Stores could open on the former Lockheed Martin corporate campus by spring 2016 after revised plans for the Central Park Commons retail and medical office project won unanimous approval Feb. 3 from the Eagan City Council.
The plan, CSM Corp.’s third proposal in four years for redeveloping the Lockheed Martin site, responded to council and staff requests to include more trails, public gathering spaces, landscaping and smaller parking lots.
The plan for the site northwest of Pilot Knob and Yankee Doodle roads calls for 434,000 square feet of retail and office space, down from 525,000 square feet. The new layout includes a 47,000-square-foot medical office building, a 93,000-square-foot grocery store and a 37,000-square-foot fitness club.
Sidewalks will offer paths through public areas of the site and connect to trails surrounding it. A group of restaurants with patios and outdoor dining would overlook ponds, a waterfall and fountains on the northeast corner of the property along Pilot Knob Road. There will be bridges for bikes and pedestrians over the water features.
“I’m really pleased that you really have made a concerted effort to make this different, unique, a destination,” City Council Member Meg Tilley told John Johannson, who is overseeing the project for CSM Corp., which acquired the 47-acre site in 2011. “You listened to what we said. It’s very walkable, and I think that’s very important.”
Mayor Mike Maguire said he believed Central Park Commons would complement Twin Cities Premium Outlets, the 100-store outlet mall that opened in August in Eagan.
“One of the things I hear about the outlet mall is what a different shopping experience people have there and how much they appreciate that,” Maguire said. “(Central Park Commons) has the opportunity to create that exact same kind of experience … where people come not just to shop but to have a really unique and fun and enjoyable shopping experience. That’s exactly what we asked you for four years ago, so I appreciate your delivering that.”
Council members unanimously approved rezoning and other steps to clear the way for the development to proceed, voting after raising few questions and with no residents commenting on the project. A neighborhood meeting two weeks ago drew two dozen residents and generally favorable feedback, Johannson said.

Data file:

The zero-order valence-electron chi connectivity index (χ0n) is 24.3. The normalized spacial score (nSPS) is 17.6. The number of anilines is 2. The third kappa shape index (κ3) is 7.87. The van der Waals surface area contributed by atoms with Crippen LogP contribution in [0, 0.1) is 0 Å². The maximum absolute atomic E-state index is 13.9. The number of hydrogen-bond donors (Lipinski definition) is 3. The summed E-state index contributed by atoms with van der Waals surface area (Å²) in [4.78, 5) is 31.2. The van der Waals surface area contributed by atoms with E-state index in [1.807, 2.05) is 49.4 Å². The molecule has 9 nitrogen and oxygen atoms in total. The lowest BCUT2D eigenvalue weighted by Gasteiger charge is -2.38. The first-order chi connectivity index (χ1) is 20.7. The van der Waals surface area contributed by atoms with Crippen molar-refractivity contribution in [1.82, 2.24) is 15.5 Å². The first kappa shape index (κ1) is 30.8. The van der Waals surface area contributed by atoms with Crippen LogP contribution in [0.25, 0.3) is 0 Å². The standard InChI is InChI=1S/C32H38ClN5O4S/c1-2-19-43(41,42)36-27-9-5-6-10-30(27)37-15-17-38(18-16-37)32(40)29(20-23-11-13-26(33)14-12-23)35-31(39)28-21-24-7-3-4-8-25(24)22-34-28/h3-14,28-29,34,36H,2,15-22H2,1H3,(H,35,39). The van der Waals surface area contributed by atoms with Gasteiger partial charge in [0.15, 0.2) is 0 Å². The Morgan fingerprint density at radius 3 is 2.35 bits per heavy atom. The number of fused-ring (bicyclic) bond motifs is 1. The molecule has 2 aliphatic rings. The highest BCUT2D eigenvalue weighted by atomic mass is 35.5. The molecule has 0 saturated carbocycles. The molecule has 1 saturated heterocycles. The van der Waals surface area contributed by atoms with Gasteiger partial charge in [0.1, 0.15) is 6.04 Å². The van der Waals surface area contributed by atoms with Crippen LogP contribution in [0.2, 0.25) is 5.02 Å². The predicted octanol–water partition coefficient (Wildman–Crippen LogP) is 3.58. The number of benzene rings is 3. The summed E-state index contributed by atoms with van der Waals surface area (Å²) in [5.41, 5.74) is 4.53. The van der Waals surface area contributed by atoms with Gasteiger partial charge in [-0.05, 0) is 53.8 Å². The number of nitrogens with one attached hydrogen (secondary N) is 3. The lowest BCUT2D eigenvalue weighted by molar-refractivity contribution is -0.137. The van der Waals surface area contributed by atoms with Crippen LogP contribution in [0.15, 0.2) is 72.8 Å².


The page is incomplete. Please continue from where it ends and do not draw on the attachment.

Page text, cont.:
“It’s taken a long time to get here,” Maguire said. “When you finally get it right, it gets done, there’s not a lot of hoopla around it and not a lot of excitement.”
Process improved plan
Johannson said the plan is better for having gone through the lengthy process with the City Council and planning staff.
“Our intention here is to over-deliver and develop something that we’d be very proud of,” Johannson told the council. “I guess that’s a personal promise.”
Johannson highlighted features of the project, which now includes a curved road running west to east through the property instead of the straight one in previous plans.
Larger buildings would go near the perimeter with a “village” of smaller structures in the center, creating an inward focus to the project. The village will have smaller streets with angle parking and shops on both sides. The departure of a large retailer from the project and the sharing of parking between the medical office building and restaurants resulted in smaller parking lots.
The developer describes the project as a “mixed-use, urban-style development” that is “noticeably different than the older existing retail hubs in the immediate trade area.”
CSM Corp. is not seeking any public financing for the $70 million project.
“They put a lot of work into fine-tuning the plan and the layout and finally got to a point where they were comfortable with it,” City Planner Mike Ridley said. “It’s the culmination of all the work that went into it and getting a plan that is not only market-supportable but something that they believe the city will support as well.”
A market study the city accepted in December 2011 found that the immediate trade area is “under-retailed” and could support an open-air shopping center of 630,000 to 940,000 square feet by 2020.
Demolition of the 620,000-square-foot Lockheed building is to begin this month and continue into April or May, with grading and utility work to follow. The first stores could open as soon as the spring of 2016.
Todd Nelson is a freelance writer in Woodbury. His e-mail address is email@example.com.